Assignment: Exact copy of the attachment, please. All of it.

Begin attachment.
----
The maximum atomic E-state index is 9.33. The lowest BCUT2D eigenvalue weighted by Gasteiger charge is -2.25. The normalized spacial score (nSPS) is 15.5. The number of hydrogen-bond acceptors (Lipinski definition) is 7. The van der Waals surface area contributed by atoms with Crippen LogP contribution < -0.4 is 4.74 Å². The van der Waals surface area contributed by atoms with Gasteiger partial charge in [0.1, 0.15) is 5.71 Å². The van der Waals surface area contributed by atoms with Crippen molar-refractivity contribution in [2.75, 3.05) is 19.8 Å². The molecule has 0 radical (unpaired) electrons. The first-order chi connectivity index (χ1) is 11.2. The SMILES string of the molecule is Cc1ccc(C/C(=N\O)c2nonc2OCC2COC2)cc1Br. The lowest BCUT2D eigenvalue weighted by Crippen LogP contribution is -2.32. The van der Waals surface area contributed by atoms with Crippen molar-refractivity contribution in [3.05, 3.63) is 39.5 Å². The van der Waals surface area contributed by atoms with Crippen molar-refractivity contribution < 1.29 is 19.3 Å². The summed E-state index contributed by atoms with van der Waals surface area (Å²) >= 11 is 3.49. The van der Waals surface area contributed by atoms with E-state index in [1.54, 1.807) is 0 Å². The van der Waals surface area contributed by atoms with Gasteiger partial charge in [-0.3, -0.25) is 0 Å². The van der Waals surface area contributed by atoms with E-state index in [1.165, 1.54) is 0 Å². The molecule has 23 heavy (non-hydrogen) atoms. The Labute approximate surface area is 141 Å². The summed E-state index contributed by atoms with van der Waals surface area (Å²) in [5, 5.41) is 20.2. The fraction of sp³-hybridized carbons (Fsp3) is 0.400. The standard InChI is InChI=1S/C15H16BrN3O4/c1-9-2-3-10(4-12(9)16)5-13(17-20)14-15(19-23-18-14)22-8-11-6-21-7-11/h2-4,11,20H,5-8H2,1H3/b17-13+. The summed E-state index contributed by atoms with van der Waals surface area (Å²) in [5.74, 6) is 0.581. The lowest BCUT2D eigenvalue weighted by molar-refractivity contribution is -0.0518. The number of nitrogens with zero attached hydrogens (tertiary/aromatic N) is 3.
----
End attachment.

The maximum atomic E-state index is 9.33. The lowest BCUT2D eigenvalue weighted by Gasteiger charge is -2.25. The normalized spacial score (nSPS) is 15.5. The number of hydrogen-bond acceptors (Lipinski definition) is 7. The van der Waals surface area contributed by atoms with Crippen LogP contribution < -0.4 is 4.74 Å². The van der Waals surface area contributed by atoms with Gasteiger partial charge in [0.1, 0.15) is 5.71 Å². The van der Waals surface area contributed by atoms with Crippen molar-refractivity contribution in [2.75, 3.05) is 19.8 Å². The molecule has 0 radical (unpaired) electrons. The first-order chi connectivity index (χ1) is 11.2. The SMILES string of the molecule is Cc1ccc(C/C(=N\O)c2nonc2OCC2COC2)cc1Br. The lowest BCUT2D eigenvalue weighted by Crippen LogP contribution is -2.32. The van der Waals surface area contributed by atoms with Crippen molar-refractivity contribution in [3.05, 3.63) is 39.5 Å². The van der Waals surface area contributed by atoms with Crippen molar-refractivity contribution < 1.29 is 19.3 Å². The summed E-state index contributed by atoms with van der Waals surface area (Å²) >= 11 is 3.49. The van der Waals surface area contributed by atoms with E-state index in [1.54, 1.807) is 0 Å². The van der Waals surface area contributed by atoms with Gasteiger partial charge in [-0.3, -0.25) is 0 Å². The van der Waals surface area contributed by atoms with E-state index in [1.165, 1.54) is 0 Å². The molecule has 23 heavy (non-hydrogen) atoms. The Labute approximate surface area is 141 Å². The summed E-state index contributed by atoms with van der Waals surface area (Å²) in [5, 5.41) is 20.2. The fraction of sp³-hybridized carbons (Fsp3) is 0.400. The standard InChI is InChI=1S/C15H16BrN3O4/c1-9-2-3-10(4-12(9)16)5-13(17-20)14-15(19-23-18-14)22-8-11-6-21-7-11/h2-4,11,20H,5-8H2,1H3/b17-13+. The summed E-state index contributed by atoms with van der Waals surface area (Å²) in [5.74, 6) is 0.581. The lowest BCUT2D eigenvalue weighted by molar-refractivity contribution is -0.0518. The number of nitrogens with zero attached hydrogens (tertiary/aromatic N) is 3.